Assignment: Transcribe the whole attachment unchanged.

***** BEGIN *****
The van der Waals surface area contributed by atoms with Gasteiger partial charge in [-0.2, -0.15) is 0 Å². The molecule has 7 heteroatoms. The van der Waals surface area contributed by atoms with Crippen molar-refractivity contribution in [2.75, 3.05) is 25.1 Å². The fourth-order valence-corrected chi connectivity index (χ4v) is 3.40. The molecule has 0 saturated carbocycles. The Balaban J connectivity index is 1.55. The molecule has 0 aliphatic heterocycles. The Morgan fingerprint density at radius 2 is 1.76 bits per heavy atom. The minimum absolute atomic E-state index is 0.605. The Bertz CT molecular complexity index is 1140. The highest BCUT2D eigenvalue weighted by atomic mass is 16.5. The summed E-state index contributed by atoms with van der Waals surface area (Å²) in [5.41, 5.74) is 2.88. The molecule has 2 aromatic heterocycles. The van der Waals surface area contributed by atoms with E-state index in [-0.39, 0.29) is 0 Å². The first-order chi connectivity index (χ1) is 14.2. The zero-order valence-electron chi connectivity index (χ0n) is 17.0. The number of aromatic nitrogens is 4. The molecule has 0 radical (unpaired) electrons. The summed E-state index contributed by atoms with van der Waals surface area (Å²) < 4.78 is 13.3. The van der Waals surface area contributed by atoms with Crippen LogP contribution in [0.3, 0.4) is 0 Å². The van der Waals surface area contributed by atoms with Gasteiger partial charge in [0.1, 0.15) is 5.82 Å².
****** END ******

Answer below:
The van der Waals surface area contributed by atoms with Gasteiger partial charge in [-0.2, -0.15) is 0 Å². The molecule has 7 heteroatoms. The van der Waals surface area contributed by atoms with Crippen molar-refractivity contribution in [2.75, 3.05) is 25.1 Å². The fourth-order valence-corrected chi connectivity index (χ4v) is 3.40. The molecule has 0 saturated carbocycles. The Balaban J connectivity index is 1.55. The molecule has 0 aliphatic heterocycles. The Morgan fingerprint density at radius 2 is 1.76 bits per heavy atom. The minimum absolute atomic E-state index is 0.605. The Bertz CT molecular complexity index is 1140. The highest BCUT2D eigenvalue weighted by atomic mass is 16.5. The summed E-state index contributed by atoms with van der Waals surface area (Å²) in [5.41, 5.74) is 2.88. The molecule has 2 aromatic heterocycles. The van der Waals surface area contributed by atoms with E-state index in [-0.39, 0.29) is 0 Å². The first-order chi connectivity index (χ1) is 14.2. The zero-order valence-electron chi connectivity index (χ0n) is 17.0. The number of aromatic nitrogens is 4. The molecule has 0 radical (unpaired) electrons. The summed E-state index contributed by atoms with van der Waals surface area (Å²) < 4.78 is 13.3. The van der Waals surface area contributed by atoms with Crippen LogP contribution in [0.3, 0.4) is 0 Å². The van der Waals surface area contributed by atoms with Gasteiger partial charge in [0.1, 0.15) is 5.82 Å².